Sometimes our knowledge is based on very lucky finds. Occasionally, fossils turn up that contain more than bones: the imprint of a dinosaur’s feathers, or the contents of its stomach, or small clues of soft tissue. Many hadrosaurs had long, bony crests on their heads, but Edmontosaurus didn’t. Still, Hone informs us, a recent specimen found in Canada was unearthed complete with “a form of fleshy cockscomb on the top of the head composed entirely of skin.” Scipionyx is known only from a single fossil, but it’s an incredible one: The juvenile dinosaur was buried in mud, which flooded its gastric tract; when the flesh rotted away, it left a perfect imprint of its internal organs. We can plot the exact path of its intestines; there are even some traces of muscle tissue and blood. In Colorado, scientists found some fossilized scrapes in the soil that appear to have been made by large dinosaurs; the current working theory is that, like many modern birds, mating pairs of dinosaurs might have done little ritual courtship dances with each other. If more of these are found, we might even be able to piece together the precise choreography of a dinosaur’s dance.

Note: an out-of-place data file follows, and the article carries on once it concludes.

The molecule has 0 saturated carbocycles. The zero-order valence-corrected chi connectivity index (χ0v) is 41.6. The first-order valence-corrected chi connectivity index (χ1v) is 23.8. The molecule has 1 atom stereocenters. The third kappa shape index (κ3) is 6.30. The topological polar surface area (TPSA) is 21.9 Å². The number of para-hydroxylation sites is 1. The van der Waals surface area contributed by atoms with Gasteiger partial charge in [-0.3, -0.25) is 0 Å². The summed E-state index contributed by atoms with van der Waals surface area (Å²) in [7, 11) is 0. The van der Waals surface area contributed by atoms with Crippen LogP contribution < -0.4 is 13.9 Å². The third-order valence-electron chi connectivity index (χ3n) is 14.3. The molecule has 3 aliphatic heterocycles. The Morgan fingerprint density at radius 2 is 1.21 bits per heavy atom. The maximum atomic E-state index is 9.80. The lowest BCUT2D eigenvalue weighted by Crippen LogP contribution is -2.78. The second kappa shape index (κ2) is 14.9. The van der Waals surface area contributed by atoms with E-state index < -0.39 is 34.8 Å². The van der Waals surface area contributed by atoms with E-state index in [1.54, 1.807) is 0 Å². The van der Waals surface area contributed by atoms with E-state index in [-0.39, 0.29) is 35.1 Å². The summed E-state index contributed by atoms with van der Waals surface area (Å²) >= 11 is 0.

Maybe my favorite example is the prehistoric bird Vegavis, which lived for a few million years before the extinction of the non-avian dinosaurs. One Vegavis specimen was found with its syrinx—its voicebox—intact. The syrinx was digitally scanned and compared to those of living birds and crocodiles; it seems that Vegavis made a gooselike honk. Its exact relation is disputed, but Vegavis appears to be a very early ancestor of modern ducks and geese. There’s something wonderful about that image: tyrannosaurs and triceratopsids doing battle in some deep primeval landscape, with volcanoes bursting on the horizon—but in a nearby pond, the geese are still honking contentedly to each other, exactly as they do now, with that faint amusement still wobbling in their deep black eyes.